Washington Weekly
Aug. 31, 2015

Last Week

The House and Senate were in recess. In a last-minute reprieve for the farming and manufacturing industry, a federal court in North Dakota ruled against the Obama administration's planned Waters of the U.S. rule that was set to go into effect last week.

ASA has joined with over 350 business groups in writing the EPA to voice our concerns and opposition to this rule. As our letter said, "At the most fundamental level, the proposal as written represents an unjustified expansion of Clean Water Act jurisdiction far beyond the limits of federal regulation explicitly established by Congress and affirmed by the courts. The proposal would, for the first time, give federal agencies direct authority over land use decisions that Congress has intentionally reserved to the States. It would intrude so far into traditional State and local land use authority that it is difficult to imagine that any discretion would be left to State, county and municipal governments." To see our letter, click here.

The federal injunction is one of more than a dozen lawsuits related to this rule. It should be noted that the injunction is only limited to the 13 states involved in the suit: Alaska, Arizona, Arkansas, Colorado, Idaho, Missouri, Montana, Nebraska, Nevada, New Mexico, North Dakota, South Dakota and Wyoming. More

This Week

Much to our displeasure, the Department of Labor and OSHA have not pushed back the date to submit comments regarding the proposal to raise the threshold to earn overtime. ASA will be joined with dozens of business groups in writing OSHA in opposition to this rule, you can do the same.

Many ASA members have asked for an extension, which regrettably OSHA has ignored. You can comment on this proposal with the click of a button to OSHA directly, by clicking here.

The deadline to comment is Sept. 4.More

Item of Interest

Reports out of Capitol Hill are that Republican leadership are tallying support for legislation that would keep the Affordable Care Act's small-group market from expanding to include employers with up to 100 employees. ASA has been at the ground floor at getting this change implemented and has been walking the halls of the House and Senate to educate staff and policy makers on the urgency of getting this done. To see our one-pager on this subject, click here.More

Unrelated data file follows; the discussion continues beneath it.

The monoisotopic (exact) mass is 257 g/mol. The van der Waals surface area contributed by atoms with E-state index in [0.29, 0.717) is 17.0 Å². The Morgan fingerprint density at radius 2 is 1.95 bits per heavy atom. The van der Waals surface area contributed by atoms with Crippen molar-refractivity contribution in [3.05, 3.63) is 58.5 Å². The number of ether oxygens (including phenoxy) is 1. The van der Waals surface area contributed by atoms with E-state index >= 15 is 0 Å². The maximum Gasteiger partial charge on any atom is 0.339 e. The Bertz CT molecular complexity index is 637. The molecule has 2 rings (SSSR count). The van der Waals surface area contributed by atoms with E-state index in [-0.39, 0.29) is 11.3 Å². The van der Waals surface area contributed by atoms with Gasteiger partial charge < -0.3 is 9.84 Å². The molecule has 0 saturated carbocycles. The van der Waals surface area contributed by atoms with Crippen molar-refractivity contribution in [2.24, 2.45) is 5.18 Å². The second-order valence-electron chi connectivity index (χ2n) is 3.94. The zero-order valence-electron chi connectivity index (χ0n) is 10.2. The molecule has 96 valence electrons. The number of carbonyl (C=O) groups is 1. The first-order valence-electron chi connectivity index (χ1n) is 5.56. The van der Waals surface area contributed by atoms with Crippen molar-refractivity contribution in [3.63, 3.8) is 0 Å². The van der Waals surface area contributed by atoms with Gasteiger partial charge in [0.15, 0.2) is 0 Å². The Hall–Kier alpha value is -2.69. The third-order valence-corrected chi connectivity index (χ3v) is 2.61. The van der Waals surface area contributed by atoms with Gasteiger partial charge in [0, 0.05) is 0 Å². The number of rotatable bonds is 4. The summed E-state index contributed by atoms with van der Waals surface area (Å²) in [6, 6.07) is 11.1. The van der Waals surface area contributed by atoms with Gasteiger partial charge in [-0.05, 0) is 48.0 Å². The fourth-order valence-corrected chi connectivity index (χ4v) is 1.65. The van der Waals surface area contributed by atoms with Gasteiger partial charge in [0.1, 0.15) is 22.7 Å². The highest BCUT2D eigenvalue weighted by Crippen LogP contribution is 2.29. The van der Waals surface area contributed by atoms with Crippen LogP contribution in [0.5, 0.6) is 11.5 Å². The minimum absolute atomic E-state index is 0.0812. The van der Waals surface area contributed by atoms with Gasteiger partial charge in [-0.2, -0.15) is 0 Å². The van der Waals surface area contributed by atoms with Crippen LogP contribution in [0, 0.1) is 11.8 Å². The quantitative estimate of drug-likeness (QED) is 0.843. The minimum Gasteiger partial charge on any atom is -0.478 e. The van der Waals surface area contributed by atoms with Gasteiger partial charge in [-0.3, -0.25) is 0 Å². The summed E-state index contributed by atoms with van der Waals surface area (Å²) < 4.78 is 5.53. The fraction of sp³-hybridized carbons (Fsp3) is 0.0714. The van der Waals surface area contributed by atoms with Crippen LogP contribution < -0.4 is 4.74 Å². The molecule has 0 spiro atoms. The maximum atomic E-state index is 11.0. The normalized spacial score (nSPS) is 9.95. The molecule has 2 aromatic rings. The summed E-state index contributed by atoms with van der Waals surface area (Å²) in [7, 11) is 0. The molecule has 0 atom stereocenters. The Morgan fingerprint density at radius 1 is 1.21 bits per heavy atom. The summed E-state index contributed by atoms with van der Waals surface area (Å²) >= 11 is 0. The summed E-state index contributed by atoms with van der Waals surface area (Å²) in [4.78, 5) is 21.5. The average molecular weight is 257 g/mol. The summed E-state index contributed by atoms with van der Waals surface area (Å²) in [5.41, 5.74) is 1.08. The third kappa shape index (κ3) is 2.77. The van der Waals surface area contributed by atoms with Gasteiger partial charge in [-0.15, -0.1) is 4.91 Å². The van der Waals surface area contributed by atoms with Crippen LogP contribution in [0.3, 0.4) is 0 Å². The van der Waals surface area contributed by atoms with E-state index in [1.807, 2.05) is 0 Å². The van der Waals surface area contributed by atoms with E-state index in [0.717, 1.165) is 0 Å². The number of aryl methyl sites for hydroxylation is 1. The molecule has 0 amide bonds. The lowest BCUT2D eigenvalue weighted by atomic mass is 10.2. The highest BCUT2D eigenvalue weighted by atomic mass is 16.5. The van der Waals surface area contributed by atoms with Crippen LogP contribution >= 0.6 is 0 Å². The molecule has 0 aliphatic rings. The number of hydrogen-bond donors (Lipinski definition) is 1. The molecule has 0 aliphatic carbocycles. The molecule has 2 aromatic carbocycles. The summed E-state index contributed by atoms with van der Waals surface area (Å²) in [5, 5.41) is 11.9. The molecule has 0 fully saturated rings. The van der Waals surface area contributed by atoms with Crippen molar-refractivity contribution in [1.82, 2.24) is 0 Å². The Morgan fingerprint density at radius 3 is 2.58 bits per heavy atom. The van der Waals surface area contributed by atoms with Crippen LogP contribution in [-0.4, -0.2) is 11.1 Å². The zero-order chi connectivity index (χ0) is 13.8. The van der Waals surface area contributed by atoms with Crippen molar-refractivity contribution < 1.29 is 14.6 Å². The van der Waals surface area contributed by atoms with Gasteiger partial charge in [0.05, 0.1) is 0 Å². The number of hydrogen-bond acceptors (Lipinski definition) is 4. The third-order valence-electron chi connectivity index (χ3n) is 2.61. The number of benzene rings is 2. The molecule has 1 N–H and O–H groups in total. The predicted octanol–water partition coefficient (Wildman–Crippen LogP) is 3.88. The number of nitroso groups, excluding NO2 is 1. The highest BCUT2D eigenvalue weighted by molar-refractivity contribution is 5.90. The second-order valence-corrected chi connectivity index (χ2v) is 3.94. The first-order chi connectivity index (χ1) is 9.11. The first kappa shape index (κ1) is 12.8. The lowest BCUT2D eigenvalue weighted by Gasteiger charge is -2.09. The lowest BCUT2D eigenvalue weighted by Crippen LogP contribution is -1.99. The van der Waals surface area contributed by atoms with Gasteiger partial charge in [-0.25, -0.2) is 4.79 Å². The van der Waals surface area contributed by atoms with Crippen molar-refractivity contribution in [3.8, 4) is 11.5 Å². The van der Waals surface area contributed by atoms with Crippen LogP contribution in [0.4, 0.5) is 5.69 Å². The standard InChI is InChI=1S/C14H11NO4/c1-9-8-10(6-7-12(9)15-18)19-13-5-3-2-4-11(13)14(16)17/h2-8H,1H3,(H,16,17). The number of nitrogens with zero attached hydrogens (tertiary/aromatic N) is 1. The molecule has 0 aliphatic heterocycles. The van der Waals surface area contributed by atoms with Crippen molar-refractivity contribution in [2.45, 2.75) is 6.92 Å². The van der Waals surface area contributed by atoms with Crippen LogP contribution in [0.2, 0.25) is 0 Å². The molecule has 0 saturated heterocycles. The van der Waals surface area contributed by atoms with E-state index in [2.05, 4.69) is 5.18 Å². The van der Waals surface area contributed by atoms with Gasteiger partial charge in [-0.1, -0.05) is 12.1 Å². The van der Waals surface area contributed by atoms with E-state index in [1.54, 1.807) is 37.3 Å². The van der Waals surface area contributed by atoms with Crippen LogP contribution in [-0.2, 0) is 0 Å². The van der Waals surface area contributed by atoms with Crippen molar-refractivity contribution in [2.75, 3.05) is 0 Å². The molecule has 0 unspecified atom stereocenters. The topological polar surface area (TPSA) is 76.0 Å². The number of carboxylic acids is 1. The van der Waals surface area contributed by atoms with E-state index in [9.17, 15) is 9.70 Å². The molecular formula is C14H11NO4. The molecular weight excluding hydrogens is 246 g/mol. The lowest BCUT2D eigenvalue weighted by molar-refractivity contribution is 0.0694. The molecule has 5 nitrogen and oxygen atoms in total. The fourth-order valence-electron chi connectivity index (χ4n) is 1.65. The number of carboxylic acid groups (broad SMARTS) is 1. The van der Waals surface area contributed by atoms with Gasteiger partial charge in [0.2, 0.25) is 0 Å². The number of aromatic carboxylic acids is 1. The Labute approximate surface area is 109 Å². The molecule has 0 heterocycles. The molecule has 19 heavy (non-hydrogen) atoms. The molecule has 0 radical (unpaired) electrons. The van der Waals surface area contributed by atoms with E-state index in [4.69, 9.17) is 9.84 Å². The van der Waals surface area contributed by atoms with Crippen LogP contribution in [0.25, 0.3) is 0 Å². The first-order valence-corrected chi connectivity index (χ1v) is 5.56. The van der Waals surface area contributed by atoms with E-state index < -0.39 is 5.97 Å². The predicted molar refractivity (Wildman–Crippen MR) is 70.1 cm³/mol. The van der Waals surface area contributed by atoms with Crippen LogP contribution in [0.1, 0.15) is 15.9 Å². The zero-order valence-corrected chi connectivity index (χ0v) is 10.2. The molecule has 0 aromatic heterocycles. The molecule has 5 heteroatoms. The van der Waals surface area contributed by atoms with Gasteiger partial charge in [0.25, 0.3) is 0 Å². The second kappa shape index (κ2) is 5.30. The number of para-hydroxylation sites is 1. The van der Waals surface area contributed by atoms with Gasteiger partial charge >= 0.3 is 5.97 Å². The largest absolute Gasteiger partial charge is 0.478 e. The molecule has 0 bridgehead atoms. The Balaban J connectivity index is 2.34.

The Obamacare 'Fix' Most Likely to Pass This Congress
National Journal
Legislation overturning the Affordable Care Act's expansion of the small-group insurance market is likely to get a look this fall, according to multiple sources on and off Capitol Hill, and it may be the Obamacare "fix" with the best chance of becoming law. All the usual caveats apply: Republicans would have to convince the rank-and-file to accept a smaller-scale change to the law while waiting for full repeal. Democrats must be willing to agree to any change at all. Nothing involving Obamacare comes easy.More

'Cadillac Tax' Could Wreck Popular Medical Accounts
Politico
A popular middle-class tax benefit could become one of the first casualties of the Affordable Care Act's so-called Cadillac tax, affecting millions of voters. Flexible spending accounts, which allow people to save their own money tax free for everything from doctor's co-pays to eyeglasses, may vanish in coming years as companies scramble to avoid the law's 40 percent levy on pricey health care benefits. More

EPA Water Rule Takes Effect in Some States
The Hill
The Environmental Protection Agency started enforcing its controversial water pollution jurisdiction rule Aug. 28 in all but 13 states. Aug. 28 marks 60 days after the rule, known as the Clean Water Rule, was published in the Federal Register and the day that the agency planned to start enforcement along with the Army Corps of Engineers.More

Clinton v. Biden? Where Obama's Original Cabinet Stands
Bloomberg
Secretary of Agriculture Tom Vilsack's endorsement of Hillary Clinton in a Cedar Rapids Gazette op-ed may have given the Democratic front-runner high-level support in a key state (Vilsack used to be Iowa's governor) and, according to NBC, showed "how difficult a late entry into the 2016 contest would be for" Vice President Joe Biden. But it's not quite that simple.More